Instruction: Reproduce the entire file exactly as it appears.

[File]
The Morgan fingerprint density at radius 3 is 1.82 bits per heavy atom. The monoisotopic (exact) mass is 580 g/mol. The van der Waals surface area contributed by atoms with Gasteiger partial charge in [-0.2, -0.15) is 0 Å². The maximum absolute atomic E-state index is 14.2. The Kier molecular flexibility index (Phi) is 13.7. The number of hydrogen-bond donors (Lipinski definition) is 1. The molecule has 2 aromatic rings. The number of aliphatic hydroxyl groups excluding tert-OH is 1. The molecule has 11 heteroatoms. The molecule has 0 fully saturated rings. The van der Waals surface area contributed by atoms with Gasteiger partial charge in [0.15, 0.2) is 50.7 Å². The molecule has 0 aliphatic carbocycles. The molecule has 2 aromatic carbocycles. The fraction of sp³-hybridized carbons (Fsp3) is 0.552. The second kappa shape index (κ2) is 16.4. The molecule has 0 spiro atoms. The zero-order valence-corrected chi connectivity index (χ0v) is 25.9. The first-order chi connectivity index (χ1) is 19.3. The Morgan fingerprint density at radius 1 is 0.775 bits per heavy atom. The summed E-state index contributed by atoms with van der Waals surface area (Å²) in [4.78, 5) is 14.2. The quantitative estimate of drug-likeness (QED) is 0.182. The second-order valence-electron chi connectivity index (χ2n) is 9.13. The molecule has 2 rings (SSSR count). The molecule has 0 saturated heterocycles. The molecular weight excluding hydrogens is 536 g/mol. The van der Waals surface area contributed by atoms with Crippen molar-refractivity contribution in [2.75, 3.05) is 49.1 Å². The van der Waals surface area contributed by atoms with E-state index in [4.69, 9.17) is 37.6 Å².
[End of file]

The Morgan fingerprint density at radius 3 is 1.82 bits per heavy atom. The monoisotopic (exact) mass is 580 g/mol. The van der Waals surface area contributed by atoms with Gasteiger partial charge in [-0.2, -0.15) is 0 Å². The maximum absolute atomic E-state index is 14.2. The Kier molecular flexibility index (Phi) is 13.7. The number of hydrogen-bond donors (Lipinski definition) is 1. The molecule has 2 aromatic rings. The number of aliphatic hydroxyl groups excluding tert-OH is 1. The molecule has 11 heteroatoms. The molecule has 0 fully saturated rings. The van der Waals surface area contributed by atoms with Gasteiger partial charge in [0.15, 0.2) is 50.7 Å². The molecule has 0 aliphatic carbocycles. The molecule has 2 aromatic carbocycles. The fraction of sp³-hybridized carbons (Fsp3) is 0.552. The second kappa shape index (κ2) is 16.4. The molecule has 0 spiro atoms. The zero-order valence-corrected chi connectivity index (χ0v) is 25.9. The first-order chi connectivity index (χ1) is 19.3. The Morgan fingerprint density at radius 1 is 0.775 bits per heavy atom. The summed E-state index contributed by atoms with van der Waals surface area (Å²) in [4.78, 5) is 14.2. The quantitative estimate of drug-likeness (QED) is 0.182. The second-order valence-electron chi connectivity index (χ2n) is 9.13. The molecule has 2 rings (SSSR count). The molecule has 0 saturated heterocycles. The molecular weight excluding hydrogens is 536 g/mol. The van der Waals surface area contributed by atoms with Crippen molar-refractivity contribution in [2.75, 3.05) is 49.1 Å². The van der Waals surface area contributed by atoms with E-state index in [4.69, 9.17) is 37.6 Å².